The Shrimp of the British Coast

Shrimp are served in at least four out of every five restaurants, and, sold in a vast variety of convenience meals, it is now Britain’s favorite seafood. Their popularity extends worldwide. As many as sixty countries fish or farm as many different species, and most of those we eat are imported. Some species are more correctly called “shrimps”, but tend to be known to the British public as “prawns”.

Without being a considerable expert it would be extremely difficult to know the life history of those shrimp which end up in your curry or cocktail. The best quality shrimp, often sold shell-on, are caught in cold Arctic waters. Many others are fished out of warm seas in the Far East, or off the coast of South America. And you might well be cooking farmed shrimp when preparing most of your shrimp recipes.

Shrimp farming thrives in Asia; many of these farms trap young shrimp, newly emerged from their larval stage in the sea, and fatten them up in ponds. Now a new industry is emerging which hatches and grows the shrimp from eggs. There are more than fifteen hundred hatcheries in Taiwan alone.

At present, however, most of the world’s shrimp are still fished from the sea, in vast quantities, and meet their ends by a diversity of methods. Some are boiled alive in sea water, some are immersed in cold brine and frozen, others are air-blast frozen.

Can shrimp suffer pain? There is no reason to think not. Crustaceans do have nervous systems, though less sophisticated than those of fish, and respond to noxious stimuli. There has been little research in this area, but all experts are agreed that a small creature, like a shrimp, will die much more quickly than a large creature, like a lobster, when subjected to a change in body temperature. Shrimp are thought to die “near instantaneously” or in a few seconds in boiling water. Death by freezing may take longer, but could be less cruel. Researcher find that temperatures below normal slow down the systems and movements of sea creatures, and could induce a state of torpor.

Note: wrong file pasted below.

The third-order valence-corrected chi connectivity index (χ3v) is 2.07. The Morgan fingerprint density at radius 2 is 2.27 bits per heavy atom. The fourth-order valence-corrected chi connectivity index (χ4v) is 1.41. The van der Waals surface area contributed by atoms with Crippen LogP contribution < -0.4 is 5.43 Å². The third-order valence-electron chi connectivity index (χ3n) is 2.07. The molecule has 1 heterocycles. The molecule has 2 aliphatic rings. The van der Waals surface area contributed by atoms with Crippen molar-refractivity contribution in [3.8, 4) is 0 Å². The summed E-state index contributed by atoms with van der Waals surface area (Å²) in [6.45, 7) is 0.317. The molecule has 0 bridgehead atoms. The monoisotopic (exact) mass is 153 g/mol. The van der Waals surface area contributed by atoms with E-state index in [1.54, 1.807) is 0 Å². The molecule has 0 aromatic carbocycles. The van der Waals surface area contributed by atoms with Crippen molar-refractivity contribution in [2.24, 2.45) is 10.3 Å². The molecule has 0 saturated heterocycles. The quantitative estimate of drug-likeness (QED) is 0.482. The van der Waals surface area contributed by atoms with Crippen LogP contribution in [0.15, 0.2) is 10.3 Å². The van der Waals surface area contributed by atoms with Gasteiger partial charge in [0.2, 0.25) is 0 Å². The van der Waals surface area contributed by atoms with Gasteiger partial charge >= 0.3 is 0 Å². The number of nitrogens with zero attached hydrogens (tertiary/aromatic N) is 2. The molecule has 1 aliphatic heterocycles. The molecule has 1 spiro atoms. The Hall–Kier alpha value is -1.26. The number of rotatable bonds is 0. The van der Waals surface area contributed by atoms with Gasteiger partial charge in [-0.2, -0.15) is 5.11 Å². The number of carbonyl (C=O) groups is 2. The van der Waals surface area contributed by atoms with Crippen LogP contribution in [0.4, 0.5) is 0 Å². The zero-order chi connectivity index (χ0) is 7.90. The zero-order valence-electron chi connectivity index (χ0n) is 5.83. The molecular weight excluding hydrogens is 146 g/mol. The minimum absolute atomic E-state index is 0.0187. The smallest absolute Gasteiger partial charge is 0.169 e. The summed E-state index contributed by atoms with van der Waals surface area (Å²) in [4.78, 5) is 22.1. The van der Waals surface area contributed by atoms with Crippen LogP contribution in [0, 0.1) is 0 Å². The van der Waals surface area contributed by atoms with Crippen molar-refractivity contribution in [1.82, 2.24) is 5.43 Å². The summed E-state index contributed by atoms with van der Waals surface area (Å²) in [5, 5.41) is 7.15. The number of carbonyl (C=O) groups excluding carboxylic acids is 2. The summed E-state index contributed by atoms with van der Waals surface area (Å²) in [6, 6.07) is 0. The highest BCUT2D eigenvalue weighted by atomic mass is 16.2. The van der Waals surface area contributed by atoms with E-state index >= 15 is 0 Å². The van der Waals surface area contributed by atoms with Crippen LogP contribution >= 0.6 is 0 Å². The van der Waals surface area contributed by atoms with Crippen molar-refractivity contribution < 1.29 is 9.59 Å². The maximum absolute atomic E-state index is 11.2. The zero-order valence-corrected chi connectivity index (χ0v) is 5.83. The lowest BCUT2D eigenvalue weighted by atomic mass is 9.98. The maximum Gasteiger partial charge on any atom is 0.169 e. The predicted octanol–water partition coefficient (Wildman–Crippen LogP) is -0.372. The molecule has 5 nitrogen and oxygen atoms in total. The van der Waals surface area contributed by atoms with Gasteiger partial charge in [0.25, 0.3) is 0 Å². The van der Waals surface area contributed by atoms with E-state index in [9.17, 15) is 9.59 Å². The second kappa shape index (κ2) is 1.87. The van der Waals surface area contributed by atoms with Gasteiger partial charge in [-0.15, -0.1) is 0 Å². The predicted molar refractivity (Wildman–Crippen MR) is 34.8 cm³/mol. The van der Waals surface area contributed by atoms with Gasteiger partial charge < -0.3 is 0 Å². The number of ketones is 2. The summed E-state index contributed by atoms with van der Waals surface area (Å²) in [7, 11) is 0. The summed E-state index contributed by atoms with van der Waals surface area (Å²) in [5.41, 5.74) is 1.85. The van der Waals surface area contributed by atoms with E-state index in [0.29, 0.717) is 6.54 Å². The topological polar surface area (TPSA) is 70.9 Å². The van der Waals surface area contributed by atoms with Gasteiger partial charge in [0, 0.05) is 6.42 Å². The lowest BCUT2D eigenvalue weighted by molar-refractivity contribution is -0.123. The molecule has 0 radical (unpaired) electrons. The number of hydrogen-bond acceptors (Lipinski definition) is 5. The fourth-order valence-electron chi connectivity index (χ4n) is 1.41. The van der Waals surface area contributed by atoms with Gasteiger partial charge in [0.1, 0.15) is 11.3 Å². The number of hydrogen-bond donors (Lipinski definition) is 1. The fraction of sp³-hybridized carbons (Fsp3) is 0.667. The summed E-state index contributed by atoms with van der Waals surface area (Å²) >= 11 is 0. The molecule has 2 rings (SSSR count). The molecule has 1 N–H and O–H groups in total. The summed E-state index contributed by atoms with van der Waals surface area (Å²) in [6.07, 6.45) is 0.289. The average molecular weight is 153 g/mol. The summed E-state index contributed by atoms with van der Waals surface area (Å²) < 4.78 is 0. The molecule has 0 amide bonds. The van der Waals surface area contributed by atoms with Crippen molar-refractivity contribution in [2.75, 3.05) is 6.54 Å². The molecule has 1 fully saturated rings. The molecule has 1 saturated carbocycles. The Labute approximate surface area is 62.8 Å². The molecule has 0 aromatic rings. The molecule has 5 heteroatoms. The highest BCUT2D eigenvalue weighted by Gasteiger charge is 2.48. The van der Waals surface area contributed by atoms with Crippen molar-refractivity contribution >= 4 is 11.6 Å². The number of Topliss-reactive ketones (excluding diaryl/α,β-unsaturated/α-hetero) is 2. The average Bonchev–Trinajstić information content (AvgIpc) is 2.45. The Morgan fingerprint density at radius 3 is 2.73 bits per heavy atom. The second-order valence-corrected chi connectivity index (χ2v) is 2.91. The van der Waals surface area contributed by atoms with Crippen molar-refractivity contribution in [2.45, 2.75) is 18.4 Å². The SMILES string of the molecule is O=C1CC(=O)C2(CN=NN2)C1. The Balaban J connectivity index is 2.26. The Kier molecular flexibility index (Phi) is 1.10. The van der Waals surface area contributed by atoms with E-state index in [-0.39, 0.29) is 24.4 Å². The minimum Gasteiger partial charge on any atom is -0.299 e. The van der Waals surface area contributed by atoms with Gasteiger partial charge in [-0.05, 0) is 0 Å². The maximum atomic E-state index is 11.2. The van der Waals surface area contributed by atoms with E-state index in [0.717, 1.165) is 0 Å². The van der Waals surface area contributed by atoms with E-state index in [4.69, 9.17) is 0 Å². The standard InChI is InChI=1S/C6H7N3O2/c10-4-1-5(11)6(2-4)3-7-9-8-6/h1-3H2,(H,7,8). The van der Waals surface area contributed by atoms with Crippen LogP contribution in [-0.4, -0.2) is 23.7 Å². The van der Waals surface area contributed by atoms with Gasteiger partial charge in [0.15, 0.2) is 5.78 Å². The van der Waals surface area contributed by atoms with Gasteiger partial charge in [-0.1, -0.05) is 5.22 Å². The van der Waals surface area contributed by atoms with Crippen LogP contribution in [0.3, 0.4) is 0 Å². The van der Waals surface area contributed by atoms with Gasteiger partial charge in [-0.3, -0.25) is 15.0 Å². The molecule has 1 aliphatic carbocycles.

The ubiquitous “scampi”, now as common a feature of many homes, is a creature called the Norway lobster – or sometimes the Dublin Bay prawn. In size it measures midway between lobster and shrimp, around four inches.

The Norway lobster lives free in the sea around British coasts and is captured in large quantities, mainly off Scotland. Most are caught in a specially designed light trawl, other are netted along with other fish, and some of the larger specimens are trapped in pots, like lobsters.

Although the French suck out the contents of the heads with great gusto, only the tail of the Norway lobster is usually consumed. This, along with its tendency to discolor rapidly and to develop off-flavors if left intact, dictates a different fate to that of most captured crustaceans. The head and shell are usually twisted off by hand, on deck, leaving only the tails to be landed.

The British brown shrimp tends to live close to shore and is often abundant in estuaries. Most are trawled, either by boat or tractor at low tide, from the Wash, the Thames Estuary, the Solway Firth and, of course, Morecambe Bay. Technically, many of the prawns the British eat are more correctly known as shrimps, but this small brownish crustacean, laboriously prised form its shell by the patient seaside holiday maker, is most commonly known as such. One shrimp provides precisely one calorie. Multiply this by vast numbers if you pot it in lashings of butter.